Sleepless in the Hospital: Strategies for Promoting Quality Sleep for Patients

11.95
Online
Elective

About the Course


Target Audience: Nurses looking to strengthen their awareness of risk factors for poor sleep in the hospital, especially nurses on inpatient units or units where patients are sleeping. This could also be beneficial for nurses working in nursing homes or providing home care overnight.

Course Overview: Hospitalized patients commonly experience poor sleep and report poor sleep quality. Sleep is crucial for supporting immune function and promoting restoration of health. Sleep deprivation can complicate illness and impair recovery. Nurses can play a critical role in recognizing risk of sleep disturbances in patients and intervening to promote optimal sleep. This course provides an overview of typical sleep architecture, the physiologic consequences of sleep impairment, and interventions to improve sleep quality in hospitalized patients. 

Objectives: 

  • Explain the importance and physiologic consequences of sleep deprivation in hospitalized patients.
  • Describe causes of sleep disruption in hospitalized patients.
  • Identify interventions to improve patient sleep.

About the Author

Myra F. Ellis, MSN, RN, CCRN-CSC

Myra F. Ellis is a staff nurse in the cardiothoracic intensive care unit (CTICU) at Duke University Hospital in Durham, N.C. She leads a research team in the CTICU that has developed an evidence-based sleep promotion guideline for cardiac surgery patients. This team has also studied noise, sleep satisfaction, and sleep interventions in the CTICU.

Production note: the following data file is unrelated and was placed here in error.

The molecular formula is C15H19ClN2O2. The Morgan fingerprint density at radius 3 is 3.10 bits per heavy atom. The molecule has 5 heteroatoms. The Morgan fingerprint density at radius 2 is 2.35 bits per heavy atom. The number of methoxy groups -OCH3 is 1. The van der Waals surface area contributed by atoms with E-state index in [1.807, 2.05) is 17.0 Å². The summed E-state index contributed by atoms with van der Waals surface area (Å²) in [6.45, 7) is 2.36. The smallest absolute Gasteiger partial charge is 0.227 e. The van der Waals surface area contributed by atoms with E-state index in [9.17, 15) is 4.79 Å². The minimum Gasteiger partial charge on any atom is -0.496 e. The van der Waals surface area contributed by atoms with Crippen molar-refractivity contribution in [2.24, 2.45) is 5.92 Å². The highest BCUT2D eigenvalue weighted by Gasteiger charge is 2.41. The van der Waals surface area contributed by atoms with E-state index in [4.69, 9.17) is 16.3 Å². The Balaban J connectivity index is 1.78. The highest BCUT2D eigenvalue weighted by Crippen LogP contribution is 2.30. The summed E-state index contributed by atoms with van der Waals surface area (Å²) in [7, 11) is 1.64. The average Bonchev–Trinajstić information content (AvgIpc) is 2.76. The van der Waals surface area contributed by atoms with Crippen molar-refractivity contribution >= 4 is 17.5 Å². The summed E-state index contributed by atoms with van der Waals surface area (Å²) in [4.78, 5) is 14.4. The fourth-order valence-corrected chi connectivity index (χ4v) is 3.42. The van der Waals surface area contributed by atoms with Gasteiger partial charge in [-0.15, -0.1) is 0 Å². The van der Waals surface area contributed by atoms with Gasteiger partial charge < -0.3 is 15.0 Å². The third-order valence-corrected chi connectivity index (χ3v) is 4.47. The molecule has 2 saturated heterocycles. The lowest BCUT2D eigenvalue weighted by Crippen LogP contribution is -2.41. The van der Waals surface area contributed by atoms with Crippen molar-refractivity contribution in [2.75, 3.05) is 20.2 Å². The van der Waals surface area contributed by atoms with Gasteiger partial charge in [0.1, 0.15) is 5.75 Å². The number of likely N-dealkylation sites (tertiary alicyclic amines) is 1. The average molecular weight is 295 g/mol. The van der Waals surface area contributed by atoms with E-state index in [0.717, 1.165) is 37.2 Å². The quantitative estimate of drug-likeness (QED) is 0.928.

Want Unlimited CE? Become a Member

Sleepless in the Hospital: Strategies for Promoting Quality Sleep for Patients

11.95

About the Course


Target Audience: Nurses looking to strengthen their awareness of risk factors for poor sleep in the hospital, especially nurses on inpatient units or units where patients are sleeping. This could also be beneficial for nurses working in nursing homes or providing home care overnight.

Course Overview: Hospitalized patients commonly experience poor sleep and report poor sleep quality. Sleep is crucial for supporting immune function and promoting restoration of health. Sleep deprivation can complicate illness and impair recovery. Nurses can play a critical role in recognizing risk of sleep disturbances in patients and intervening to promote optimal sleep. This course provides an overview of typical sleep architecture, the physiologic consequences of sleep impairment, and interventions to improve sleep quality in hospitalized patients. 

Objectives: 

  • Explain the importance and physiologic consequences of sleep deprivation in hospitalized patients.
  • Describe causes of sleep disruption in hospitalized patients.
  • Identify interventions to improve patient sleep.

About the Author

Myra F. Ellis, MSN, RN, CCRN-CSC

Myra F. Ellis is a staff nurse in the cardiothoracic intensive care unit (CTICU) at Duke University Hospital in Durham, N.C. She leads a research team in the CTICU that has developed an evidence-based sleep promotion guideline for cardiac surgery patients. This team has also studied noise, sleep satisfaction, and sleep interventions in the CTICU.